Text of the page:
It’s a prudent act for any organization to protect its interior operations information from any external exposure that may threaten or jeopardize its existence. Email and internet use is one of the most vulnerable activities that may enable access or dissemination of organization’s top most secret information. Therefore, implementation of email and internet use policies is paramount in every organization. several factors justify this noble action; first, the employers are legally obliged to take any responsibilities for emails sent, materials downloaded and videos watched from the internet in their IT network infrastructure (Muhl, 2003). Secondly, the use of internet and emails for personal or business unrelated purposes lowers the employees’ productivity thereby compromising on the organization’s general performance. Thirdly, through the use of internet, the employees may get access of infectious software without their knowledge that may damage the whole IT network infrastructure and thus paralyzing the operations in the organization. Lastly there could be disloyal employees who could sabotage the organization’s operations by sending company’s confidential information to competitors or other malicious parties. All the above factors call for implementation of a policy that allow the employer to monitor what the employees are doing on the internet as well as educating the employees’ on the consequences that they should bear in case of a failure to follow the policy procedures.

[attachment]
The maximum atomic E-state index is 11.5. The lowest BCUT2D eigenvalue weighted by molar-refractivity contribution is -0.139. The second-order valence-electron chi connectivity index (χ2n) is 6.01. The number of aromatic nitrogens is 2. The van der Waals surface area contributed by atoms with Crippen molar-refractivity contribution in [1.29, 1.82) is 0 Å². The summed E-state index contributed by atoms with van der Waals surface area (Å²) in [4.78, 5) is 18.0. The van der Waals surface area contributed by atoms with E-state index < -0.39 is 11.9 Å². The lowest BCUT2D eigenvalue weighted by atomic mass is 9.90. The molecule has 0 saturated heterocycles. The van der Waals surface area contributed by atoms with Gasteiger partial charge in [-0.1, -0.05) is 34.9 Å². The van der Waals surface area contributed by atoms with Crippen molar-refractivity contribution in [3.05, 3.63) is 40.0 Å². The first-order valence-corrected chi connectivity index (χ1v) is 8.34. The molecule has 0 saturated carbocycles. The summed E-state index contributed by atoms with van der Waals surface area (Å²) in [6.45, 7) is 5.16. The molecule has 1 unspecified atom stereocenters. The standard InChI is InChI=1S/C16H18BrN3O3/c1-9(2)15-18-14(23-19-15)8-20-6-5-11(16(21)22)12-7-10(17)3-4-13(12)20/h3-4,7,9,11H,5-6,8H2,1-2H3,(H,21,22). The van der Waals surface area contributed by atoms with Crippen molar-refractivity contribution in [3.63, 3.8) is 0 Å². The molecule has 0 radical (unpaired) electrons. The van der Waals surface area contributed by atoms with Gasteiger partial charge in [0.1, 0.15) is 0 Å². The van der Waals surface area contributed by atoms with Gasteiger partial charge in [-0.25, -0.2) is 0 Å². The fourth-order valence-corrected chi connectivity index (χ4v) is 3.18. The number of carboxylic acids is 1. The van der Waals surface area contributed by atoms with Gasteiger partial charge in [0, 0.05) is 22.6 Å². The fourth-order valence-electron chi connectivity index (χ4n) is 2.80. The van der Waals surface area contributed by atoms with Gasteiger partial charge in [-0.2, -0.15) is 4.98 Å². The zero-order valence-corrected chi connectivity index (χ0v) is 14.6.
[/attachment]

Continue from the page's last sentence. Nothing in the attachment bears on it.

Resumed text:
What assumptions might employees make about their privacy at work?

Most employees feel that their rights are infringed by their employers when they monitor their activities on the internet or when they access their sent or received emails without their consent. They therefore argue that their activities on the internet are private and should not be monitored. However this is contrary to what the laws and other legislative Acts advocate for (Dwyer, 2008). The law states that the activities of an employee regarding usage of internet while in the premises of the employer is not private and therefore grants permission to the employer to monitor those activities.

Further, most employees view emails and internet use as a more casual affair rather than formal and as such should not be subjected to any scrutiny or monitoring by their employers. Thus they feel that their private life is being tampered with by their employers a factor that is now a common cause of jitters between the employers and employees. Another assumption that the employees have about their privacy at work is that of subjection to identity theft. This is common when the employer is obliged to give their employees confidential details like the Social Security Number (SSN) to the government agencies (Wulffson, 1999). This makes the employees to always be dependent on their employer on matters concerning their privacy since they (employers) always seem to have an upper hand of accessing their private information.

How do these policies affect employee privacy at work?

This policy limits the employees’ freedom and their right of association with their friends. They also feel that their privacy is being invaded through monitoring and this in one way or the other demoralizes them and tends to create a gap between the employer and their employees. The gap widens further leading to fallout if the monitoring leads to a lawsuit.


Dwyer, J (2008) The Business Communication. 8th Ed. New Jersey, USA: Prentice Hall.

Hastings, B. (2006). Appropriate use of email and the internet in the workplace. Web.

Muhl, C. (2003) Workplace e-mail and Internet use: employees and employers beware. Web.

Wulffson, T.(1999). Internet Usage Policies in the Workplace. Web.


About the author

we will assist you 24/7

Quick Contact

Keep current with the ESPOSEARCH Blog. Let’s get it written!

EspoSearch Ⓒ 2022 - All Rights Are Reserved